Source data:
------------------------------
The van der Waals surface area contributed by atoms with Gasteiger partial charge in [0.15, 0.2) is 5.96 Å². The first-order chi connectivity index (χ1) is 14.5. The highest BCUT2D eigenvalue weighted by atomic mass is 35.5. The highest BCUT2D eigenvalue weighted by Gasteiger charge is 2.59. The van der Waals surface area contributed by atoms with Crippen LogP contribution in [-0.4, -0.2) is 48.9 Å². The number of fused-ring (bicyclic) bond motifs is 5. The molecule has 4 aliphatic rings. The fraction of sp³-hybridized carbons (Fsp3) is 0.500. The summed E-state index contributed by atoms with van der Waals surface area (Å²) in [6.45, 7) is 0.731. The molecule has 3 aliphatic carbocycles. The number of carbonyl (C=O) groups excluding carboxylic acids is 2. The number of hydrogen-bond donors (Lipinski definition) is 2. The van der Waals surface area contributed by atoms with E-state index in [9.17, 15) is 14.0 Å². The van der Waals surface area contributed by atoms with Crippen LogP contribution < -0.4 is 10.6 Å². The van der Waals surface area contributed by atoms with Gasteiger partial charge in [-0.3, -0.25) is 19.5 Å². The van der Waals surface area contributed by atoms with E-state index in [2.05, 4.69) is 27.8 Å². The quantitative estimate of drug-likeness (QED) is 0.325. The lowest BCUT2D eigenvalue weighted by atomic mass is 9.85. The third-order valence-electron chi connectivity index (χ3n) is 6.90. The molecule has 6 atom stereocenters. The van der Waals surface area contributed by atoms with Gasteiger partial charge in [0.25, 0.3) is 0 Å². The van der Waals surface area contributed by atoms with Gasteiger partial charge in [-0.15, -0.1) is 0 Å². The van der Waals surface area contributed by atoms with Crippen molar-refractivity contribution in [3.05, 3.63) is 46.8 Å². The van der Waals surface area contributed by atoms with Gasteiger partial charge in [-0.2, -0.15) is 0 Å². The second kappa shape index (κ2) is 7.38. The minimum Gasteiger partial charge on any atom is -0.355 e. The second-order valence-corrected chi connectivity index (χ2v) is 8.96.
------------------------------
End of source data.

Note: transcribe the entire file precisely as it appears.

The van der Waals surface area contributed by atoms with Gasteiger partial charge in [0.15, 0.2) is 5.96 Å². The first-order chi connectivity index (χ1) is 14.5. The highest BCUT2D eigenvalue weighted by atomic mass is 35.5. The highest BCUT2D eigenvalue weighted by Gasteiger charge is 2.59. The van der Waals surface area contributed by atoms with Crippen LogP contribution in [-0.4, -0.2) is 48.9 Å². The number of fused-ring (bicyclic) bond motifs is 5. The molecule has 4 aliphatic rings. The fraction of sp³-hybridized carbons (Fsp3) is 0.500. The summed E-state index contributed by atoms with van der Waals surface area (Å²) in [6.45, 7) is 0.731. The molecule has 3 aliphatic carbocycles. The number of carbonyl (C=O) groups excluding carboxylic acids is 2. The number of hydrogen-bond donors (Lipinski definition) is 2. The van der Waals surface area contributed by atoms with E-state index in [9.17, 15) is 14.0 Å². The van der Waals surface area contributed by atoms with Crippen LogP contribution < -0.4 is 10.6 Å². The van der Waals surface area contributed by atoms with Gasteiger partial charge in [-0.3, -0.25) is 19.5 Å². The van der Waals surface area contributed by atoms with E-state index in [2.05, 4.69) is 27.8 Å². The quantitative estimate of drug-likeness (QED) is 0.325. The lowest BCUT2D eigenvalue weighted by atomic mass is 9.85. The third-order valence-electron chi connectivity index (χ3n) is 6.90. The molecule has 6 atom stereocenters. The van der Waals surface area contributed by atoms with Gasteiger partial charge in [0.25, 0.3) is 0 Å². The van der Waals surface area contributed by atoms with Gasteiger partial charge in [-0.15, -0.1) is 0 Å². The van der Waals surface area contributed by atoms with Crippen molar-refractivity contribution in [3.05, 3.63) is 46.8 Å². The van der Waals surface area contributed by atoms with Gasteiger partial charge in [-0.2, -0.15) is 0 Å². The second kappa shape index (κ2) is 7.38. The minimum Gasteiger partial charge on any atom is -0.355 e. The second-order valence-corrected chi connectivity index (χ2v) is 8.96.